I recently came across a project that taught me how to install and configure snort on a host. The main purpose of this was the client wanted to add another layer of security on their network. The client had several ports open on their network which was a concern for him security wise. Among the ports opened on their network was port 22 and 21 where the client wanted to know all the IP that would try to connect to the network. 

Snort is a free open-source network intrusion detection system and prevention system that monitors network traffic in real time, scrutinizing each packet closely to detect a dangerous payload or suspicious anomalies. When suspicious behaviour is detected, Snort sends a real-time alert to syslog, a separate ‘alerts’ file, or to a pop-up window.

Snort has two primary modes that it operates in depending how you set it up

  1. Inline mode – this is the Intrusion Prevention System (IPS) mode
  2. Passive mode – this is the Intrusion Detection System (IDS) mode


The above tools (Winpcap and Npcap) are required in ordered to run with snort. I began by downloading Winpcap and Npcap and then followed by snort.

When you visit the snort page you will land on the home page as shown below.

You will need to click on the get started button and you will be redirected on the page where you can download snort. You will need to scroll down till you see the section written get started, on the first step you will select the operating system your using, where in my case the client was using windows, then you download snort by clicking on the link snort_2.9.17_installer.x86.exe just as shown on the below image.

The next step is you go back to the home page and select the download rules button which would redirect you to the page of snort rules. Snort has 3 types of rules

  1. Community rules
  2. Registered rules
  3. Subscription


For this case, we are going to use the registered rules which means that if you want to access them you will be required to create an account with snort. So, register with snort and login and scroll till the section that is written rules as shown in the below image.

Depending on what version of snort you downloaded is the version of rules you are going to download, we downloaded version two of snort, so we are going to download the latest rules which is snortrules-snapshot-29170.tar.gz. The next step would be for you to install everything that we have downloaded from Winpcap, Npcap and snort.

The next step would be working on the rules, you will need to extract the contents of the zipped file, after extraction you will see there are 4 files as shown on the image below.

At the moment we do not have to worry about the so_rules and etc file, we are going to worry about the rules and preproc_rules only. When you go to C drive and then Snort you will see the same folders as the ones from the downloaded snort rules which is preproc_rules and rules but the only difference is that the two files found in snort are empty and that is why we downloaded the rules file from the snort web site so that we could add them on snort once installed. So, what we need to do is transfer the downloaded snort rules to snort file in the C drive of your computer as show in the image below.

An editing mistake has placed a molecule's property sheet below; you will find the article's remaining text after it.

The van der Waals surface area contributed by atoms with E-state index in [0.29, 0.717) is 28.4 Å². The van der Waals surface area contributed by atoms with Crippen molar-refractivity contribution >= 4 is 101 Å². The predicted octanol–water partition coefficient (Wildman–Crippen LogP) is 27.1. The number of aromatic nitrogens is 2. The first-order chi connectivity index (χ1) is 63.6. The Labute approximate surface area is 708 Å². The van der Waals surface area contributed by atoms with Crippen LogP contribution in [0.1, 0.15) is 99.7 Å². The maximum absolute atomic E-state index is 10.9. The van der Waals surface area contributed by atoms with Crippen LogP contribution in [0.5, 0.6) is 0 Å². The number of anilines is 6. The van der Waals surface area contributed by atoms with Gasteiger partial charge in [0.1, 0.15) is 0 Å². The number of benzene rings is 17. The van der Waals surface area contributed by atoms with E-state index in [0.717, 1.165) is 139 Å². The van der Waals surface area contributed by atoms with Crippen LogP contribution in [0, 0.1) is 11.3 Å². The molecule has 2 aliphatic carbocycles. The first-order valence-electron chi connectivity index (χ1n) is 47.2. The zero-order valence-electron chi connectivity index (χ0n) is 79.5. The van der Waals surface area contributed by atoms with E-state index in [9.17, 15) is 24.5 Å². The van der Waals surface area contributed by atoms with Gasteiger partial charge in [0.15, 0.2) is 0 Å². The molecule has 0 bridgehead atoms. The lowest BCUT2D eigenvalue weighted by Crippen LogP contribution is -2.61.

The next step is to edit the snort configuration file (snort.conf) in C:\snort\etc\snort.conf. In order to edit the snort configuration file, it is advisable to use notepad ++ as  a editing tool and which we are going to be using the same.

The first thing we are going to edit is on line 45, where we change the last part which was any, just remove that and add your network default gateway as shown on the below image.

To know your default gateway just type ipconfig and you will see your default gateway.

NOTE: do not forget to add the CIDR (/24)


On line 48 just replace ANY with !$HOME_NET to limit everything that is not the home network.

On line 104 edit the path of the rules and insert the correct path rules in which is c:\Snort\rules and online 105 comment out the whole line and on line 106 put the correct path to the preproc_rules which is c:\Snort\preproc_rules just as shown in the image below.

Now we need to edit the path of the white and blacklist which is on line 113 and 114 by adding the following path c:\Snort\rules just as shown in the image below

In line 186 delete the hash tag so that it is included as part of the rules and then add the following path c:\Snort\log as shown in the image below

On line 247 and 250 we are going to change the path of the file location since the current ones are for the Linux systems, so we need to change them to make them windows compatible paths.

On line 247 is going to be c:\Snort\lib\snort_dynamicpreprocessor and on line 250 is going to be c:\Snort\lib\snort_dynamicengine\sf_engine.dll

On line 253 we are going to comment it out by adding a hash tag at the beginning because we are not going to use dynamic detection.

From line 265 – 269 comment them all out because we do not need them.

On line 335 you also comment it out as show in the below image.

Line 418 should be activated so remove the hash tag sign as shown in the image below